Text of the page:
Michelle Stevens talks to Grant Bourbousson, the digital and marketing director at Tesco Bank, about the FI’s recent mobile launches and the way it approaches its digital strategy
Mark Mullen talks to Scott Thompson about making the leap from first direct to new digital-only bank Atom, and the challenges encountered thus far and opportunities involved
Scott Thompson looks at why so many investors are scrambling to get some FinTech action
The potential of financial technology is extraordinary. FinTech innovations such as mobile services, crowd funding platforms, peer to peer lending and behaviour finance software are transforming the future of banking and the way we engage with money and financial institutions. But how do we grow this sector? Beyond the praise and investment poured into superstar firms such as Transferwise, Stripe and Powa, there are many other companies grappling with fundamental challenges to growth
Scott Thompson reports from the British Banker Association's Annual Banking Conference
Scott Thompson looks back over what has been an extremely eventful 12 months for the FS technology sector, and ahead to 2015
It’s been the next big thing for longer than FStech can care to remember. As Scott Thompson finds, contactless is finally gaining traction, although the future is uncertain
Michelle Stevens takes a look at the capital’s thriving FinTech scene
Is the omnichannel revolution all that it’s cracked up to be? Scott Thompson wades through the hype and asks: how are banks faring when it comes to 24/7 access to accounts and services across multiple channels?
Scott Thompson reviews the 2013 FStech/Retail Systems Payments Conference, which took place at the IoD Hub, London, in late October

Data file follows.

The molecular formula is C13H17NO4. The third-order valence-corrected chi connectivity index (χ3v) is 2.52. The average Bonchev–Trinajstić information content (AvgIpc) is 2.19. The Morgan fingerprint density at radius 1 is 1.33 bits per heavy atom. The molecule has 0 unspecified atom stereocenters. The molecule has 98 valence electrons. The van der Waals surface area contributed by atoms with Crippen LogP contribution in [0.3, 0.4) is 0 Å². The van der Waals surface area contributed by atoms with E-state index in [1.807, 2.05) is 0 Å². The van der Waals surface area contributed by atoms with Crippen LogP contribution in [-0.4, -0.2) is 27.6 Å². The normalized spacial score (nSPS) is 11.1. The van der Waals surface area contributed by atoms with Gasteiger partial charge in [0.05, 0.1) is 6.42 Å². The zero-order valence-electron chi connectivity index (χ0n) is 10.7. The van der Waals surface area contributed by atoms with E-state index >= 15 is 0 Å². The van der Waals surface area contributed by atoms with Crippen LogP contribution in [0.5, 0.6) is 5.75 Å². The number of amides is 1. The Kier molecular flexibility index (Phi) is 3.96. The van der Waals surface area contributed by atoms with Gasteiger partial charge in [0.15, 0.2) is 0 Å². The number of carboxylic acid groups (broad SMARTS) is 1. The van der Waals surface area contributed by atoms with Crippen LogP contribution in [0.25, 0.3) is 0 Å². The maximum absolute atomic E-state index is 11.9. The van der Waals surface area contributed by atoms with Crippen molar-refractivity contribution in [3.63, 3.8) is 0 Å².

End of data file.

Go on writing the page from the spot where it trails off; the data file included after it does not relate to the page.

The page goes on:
Green has over the years flitted in and out of financial institutions’ agendas. But how about the here and now? In tough times, is it high up on companies’ list of priorities? Glynn Davis reports
Whilst social CRM sounds great in theory, it also presents financial institutions with a series of far reaching problems and challenges. Scott Thompson reports
FStech brings you the lowdown on its 2013 Awards, which took place on Wednesday, 17 April at the Lancaster London Hotel
Scott Thompson goes beyond the hype and asks: are the UK’s banks anywhere close to delivering a seamless customer experience across multiple channels
Liz Morrell looks at the state of play following changes to FSA regulations around mobile call recording, which came into effect in 2011
Scott Thompson has been busying himself asking leading industry players for their take on key 2013 FS tech trends. Here, then, are 13 stand out predictions for the year ahead, taking in the likes of Big Data, the cloud, DDoS, BYOD, social media and m-payments
What, asks Glynn Davis, will the retail bank of the future look like and what chance new entrants seizing the day?